As individuals, investing for our own account, we are free to pursue profit for profit's sake, each acting in our own (enlightened) self-interest. In consequence, our portfolios are a collection of trading positions in various securitized assets, each of which we hope will increase in value over time, although we have personally no real ability to affect that outcome. For the more aggressive among us, we may trade positions more actively, working to extract profits from the markets (i.e. other investors) by buying at a discount to sell at a premium. For each individual investment, we see only three points of value: asset, price, volume. Collectively, we see our portfolio in terms of a single point of value: it's net asset value.
For pensions, endowments and other institutions investing other people's money in furtherance of the purposes expressed in a governing charter of trust, the experience is different. These large, perpetual, resourceful stewardship investors can actually sponsor enterprises, in the process helping to drive the configuration and re-configuration of the economy as the network of exchanges adapts to the changing choices that people make through their participation in commercial transactions.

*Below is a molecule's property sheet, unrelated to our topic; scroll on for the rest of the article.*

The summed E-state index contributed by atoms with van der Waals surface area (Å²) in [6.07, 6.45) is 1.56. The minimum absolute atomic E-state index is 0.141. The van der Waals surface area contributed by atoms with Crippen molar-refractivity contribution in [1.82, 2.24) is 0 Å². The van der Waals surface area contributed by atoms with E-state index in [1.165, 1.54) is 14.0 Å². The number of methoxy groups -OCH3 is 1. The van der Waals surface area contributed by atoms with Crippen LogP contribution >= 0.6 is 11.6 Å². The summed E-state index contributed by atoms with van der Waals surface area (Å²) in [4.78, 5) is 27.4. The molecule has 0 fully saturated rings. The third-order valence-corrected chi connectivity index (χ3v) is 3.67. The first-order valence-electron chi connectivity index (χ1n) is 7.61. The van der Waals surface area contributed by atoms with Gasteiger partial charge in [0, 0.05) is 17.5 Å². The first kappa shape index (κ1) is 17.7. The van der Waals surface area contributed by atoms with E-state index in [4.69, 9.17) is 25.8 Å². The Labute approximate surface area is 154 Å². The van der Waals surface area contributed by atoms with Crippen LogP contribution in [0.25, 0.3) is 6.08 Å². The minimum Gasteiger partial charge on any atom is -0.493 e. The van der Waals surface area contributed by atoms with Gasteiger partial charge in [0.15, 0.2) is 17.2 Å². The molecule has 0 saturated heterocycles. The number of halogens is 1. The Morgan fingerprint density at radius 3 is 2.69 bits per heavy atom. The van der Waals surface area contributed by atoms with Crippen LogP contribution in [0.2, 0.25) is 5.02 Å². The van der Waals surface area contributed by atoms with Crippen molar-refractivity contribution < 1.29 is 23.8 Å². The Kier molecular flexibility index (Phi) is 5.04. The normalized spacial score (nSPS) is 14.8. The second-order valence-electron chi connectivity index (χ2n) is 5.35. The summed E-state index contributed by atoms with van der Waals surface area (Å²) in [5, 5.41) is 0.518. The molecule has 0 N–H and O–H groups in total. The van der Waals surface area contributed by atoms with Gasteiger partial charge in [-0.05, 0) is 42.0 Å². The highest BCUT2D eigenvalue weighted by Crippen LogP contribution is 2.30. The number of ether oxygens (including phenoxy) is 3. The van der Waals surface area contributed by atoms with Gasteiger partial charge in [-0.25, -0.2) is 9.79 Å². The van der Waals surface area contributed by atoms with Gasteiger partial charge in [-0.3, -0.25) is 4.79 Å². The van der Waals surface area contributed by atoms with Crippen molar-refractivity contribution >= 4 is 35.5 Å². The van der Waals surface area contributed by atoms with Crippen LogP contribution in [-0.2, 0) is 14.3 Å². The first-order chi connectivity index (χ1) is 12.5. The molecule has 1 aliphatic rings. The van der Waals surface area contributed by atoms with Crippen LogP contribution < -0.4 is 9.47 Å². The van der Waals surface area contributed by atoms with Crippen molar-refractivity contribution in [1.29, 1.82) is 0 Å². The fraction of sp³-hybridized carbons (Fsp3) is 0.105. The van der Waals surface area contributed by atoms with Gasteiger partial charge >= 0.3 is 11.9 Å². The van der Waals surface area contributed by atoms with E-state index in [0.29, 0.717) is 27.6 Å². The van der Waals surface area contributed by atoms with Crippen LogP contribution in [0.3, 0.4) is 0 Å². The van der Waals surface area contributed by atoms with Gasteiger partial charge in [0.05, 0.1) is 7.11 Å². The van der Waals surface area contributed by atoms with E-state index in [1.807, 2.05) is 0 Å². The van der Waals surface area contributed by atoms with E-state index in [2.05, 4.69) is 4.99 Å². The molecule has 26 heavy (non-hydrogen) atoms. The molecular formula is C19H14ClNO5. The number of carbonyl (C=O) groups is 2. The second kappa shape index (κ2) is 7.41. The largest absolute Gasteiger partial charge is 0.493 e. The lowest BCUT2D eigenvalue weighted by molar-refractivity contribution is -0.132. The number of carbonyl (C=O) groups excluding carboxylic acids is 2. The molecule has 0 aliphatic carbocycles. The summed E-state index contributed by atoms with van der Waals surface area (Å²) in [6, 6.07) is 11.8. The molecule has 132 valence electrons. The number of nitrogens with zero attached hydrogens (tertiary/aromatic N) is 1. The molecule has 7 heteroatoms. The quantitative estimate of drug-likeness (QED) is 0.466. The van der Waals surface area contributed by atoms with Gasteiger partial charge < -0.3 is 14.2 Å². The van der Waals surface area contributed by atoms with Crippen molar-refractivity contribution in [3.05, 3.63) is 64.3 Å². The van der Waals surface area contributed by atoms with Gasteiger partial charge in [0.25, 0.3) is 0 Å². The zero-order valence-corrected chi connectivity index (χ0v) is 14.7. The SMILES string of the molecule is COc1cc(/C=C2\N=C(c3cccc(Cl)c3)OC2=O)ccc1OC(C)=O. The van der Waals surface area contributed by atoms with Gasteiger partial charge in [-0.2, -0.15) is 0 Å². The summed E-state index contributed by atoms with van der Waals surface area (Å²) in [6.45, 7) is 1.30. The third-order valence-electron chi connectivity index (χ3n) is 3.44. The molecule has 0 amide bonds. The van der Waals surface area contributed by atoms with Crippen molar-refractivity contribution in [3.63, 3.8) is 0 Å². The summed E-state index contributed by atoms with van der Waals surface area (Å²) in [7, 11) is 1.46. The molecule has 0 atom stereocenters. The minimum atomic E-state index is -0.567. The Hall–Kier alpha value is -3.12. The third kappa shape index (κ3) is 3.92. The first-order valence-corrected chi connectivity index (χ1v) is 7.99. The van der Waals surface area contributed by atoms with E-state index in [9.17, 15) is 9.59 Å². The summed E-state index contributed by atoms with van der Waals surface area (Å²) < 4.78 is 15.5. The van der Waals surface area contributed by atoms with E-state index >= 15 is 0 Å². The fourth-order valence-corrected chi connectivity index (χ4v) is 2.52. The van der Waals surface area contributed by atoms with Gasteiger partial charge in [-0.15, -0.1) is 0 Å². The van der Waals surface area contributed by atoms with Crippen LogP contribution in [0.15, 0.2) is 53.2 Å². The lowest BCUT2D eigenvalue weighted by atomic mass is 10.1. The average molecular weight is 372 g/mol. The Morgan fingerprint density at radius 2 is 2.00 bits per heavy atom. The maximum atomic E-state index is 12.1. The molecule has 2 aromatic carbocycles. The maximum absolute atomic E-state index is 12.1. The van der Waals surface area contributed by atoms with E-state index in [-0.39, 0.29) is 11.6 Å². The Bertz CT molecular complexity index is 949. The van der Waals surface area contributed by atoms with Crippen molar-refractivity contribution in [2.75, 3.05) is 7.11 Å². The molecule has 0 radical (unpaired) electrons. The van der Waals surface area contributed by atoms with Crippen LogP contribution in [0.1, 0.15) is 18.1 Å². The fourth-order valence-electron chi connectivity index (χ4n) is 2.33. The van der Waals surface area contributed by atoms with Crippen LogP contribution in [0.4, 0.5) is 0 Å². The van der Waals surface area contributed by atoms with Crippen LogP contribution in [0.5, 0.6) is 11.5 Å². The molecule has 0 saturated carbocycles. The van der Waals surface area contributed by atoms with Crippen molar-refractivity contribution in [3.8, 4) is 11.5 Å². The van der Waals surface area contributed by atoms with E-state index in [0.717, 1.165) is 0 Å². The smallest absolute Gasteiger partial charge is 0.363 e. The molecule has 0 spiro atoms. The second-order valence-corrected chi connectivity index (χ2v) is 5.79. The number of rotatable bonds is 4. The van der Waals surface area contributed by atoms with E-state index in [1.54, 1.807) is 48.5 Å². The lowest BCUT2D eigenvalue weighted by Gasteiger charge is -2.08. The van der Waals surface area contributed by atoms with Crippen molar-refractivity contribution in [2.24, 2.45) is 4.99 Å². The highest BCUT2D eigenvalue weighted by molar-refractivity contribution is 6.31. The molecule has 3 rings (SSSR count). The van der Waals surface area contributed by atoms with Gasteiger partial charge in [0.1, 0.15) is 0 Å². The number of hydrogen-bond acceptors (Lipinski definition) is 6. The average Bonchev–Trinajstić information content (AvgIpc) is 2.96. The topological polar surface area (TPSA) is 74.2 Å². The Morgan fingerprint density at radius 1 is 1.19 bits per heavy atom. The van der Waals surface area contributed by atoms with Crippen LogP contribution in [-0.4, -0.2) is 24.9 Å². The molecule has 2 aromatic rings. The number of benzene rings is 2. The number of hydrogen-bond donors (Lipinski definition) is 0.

This makes investing by stewardship institutions a much richer and more rewarding exercise than it can ever be for any of us, acting alone and as individual investors.
It also creates both the need and the opportunity for stewardship investors to view their portfolios not just as a list of trading positions, but also in terms of their impact on the economy. For that, they need a map that represents visually the economy as a network of enterprises in which they are or could be investing.
What will that map look like?
Below is my first effort. If history is any guide, by the time we evolve a map we all agree is right, proper and properly useful for its intended purpose, this first effort will look quite crude.
But, there it is. We have to start somewhere.
Comments are welcome.